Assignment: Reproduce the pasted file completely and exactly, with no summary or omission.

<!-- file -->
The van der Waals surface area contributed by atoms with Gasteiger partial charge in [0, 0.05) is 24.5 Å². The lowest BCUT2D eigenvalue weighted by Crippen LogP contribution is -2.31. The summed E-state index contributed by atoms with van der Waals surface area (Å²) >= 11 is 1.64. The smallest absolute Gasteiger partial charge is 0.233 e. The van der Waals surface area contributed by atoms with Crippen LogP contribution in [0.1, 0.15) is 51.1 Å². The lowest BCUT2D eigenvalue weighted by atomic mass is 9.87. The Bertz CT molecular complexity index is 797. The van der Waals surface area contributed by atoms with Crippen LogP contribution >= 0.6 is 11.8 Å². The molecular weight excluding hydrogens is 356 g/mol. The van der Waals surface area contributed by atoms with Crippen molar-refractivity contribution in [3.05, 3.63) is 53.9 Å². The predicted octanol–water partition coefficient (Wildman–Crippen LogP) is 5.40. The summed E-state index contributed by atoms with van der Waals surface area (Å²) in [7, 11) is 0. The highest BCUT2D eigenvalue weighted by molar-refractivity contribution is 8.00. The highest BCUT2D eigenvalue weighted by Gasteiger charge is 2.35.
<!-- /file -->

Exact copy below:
The van der Waals surface area contributed by atoms with Gasteiger partial charge in [0, 0.05) is 24.5 Å². The lowest BCUT2D eigenvalue weighted by Crippen LogP contribution is -2.31. The summed E-state index contributed by atoms with van der Waals surface area (Å²) >= 11 is 1.64. The smallest absolute Gasteiger partial charge is 0.233 e. The van der Waals surface area contributed by atoms with Crippen LogP contribution in [0.1, 0.15) is 51.1 Å². The lowest BCUT2D eigenvalue weighted by atomic mass is 9.87. The Bertz CT molecular complexity index is 797. The van der Waals surface area contributed by atoms with Crippen LogP contribution >= 0.6 is 11.8 Å². The molecular weight excluding hydrogens is 356 g/mol. The van der Waals surface area contributed by atoms with Crippen molar-refractivity contribution in [3.05, 3.63) is 53.9 Å². The predicted octanol–water partition coefficient (Wildman–Crippen LogP) is 5.40. The summed E-state index contributed by atoms with van der Waals surface area (Å²) in [7, 11) is 0. The highest BCUT2D eigenvalue weighted by molar-refractivity contribution is 8.00. The highest BCUT2D eigenvalue weighted by Gasteiger charge is 2.35.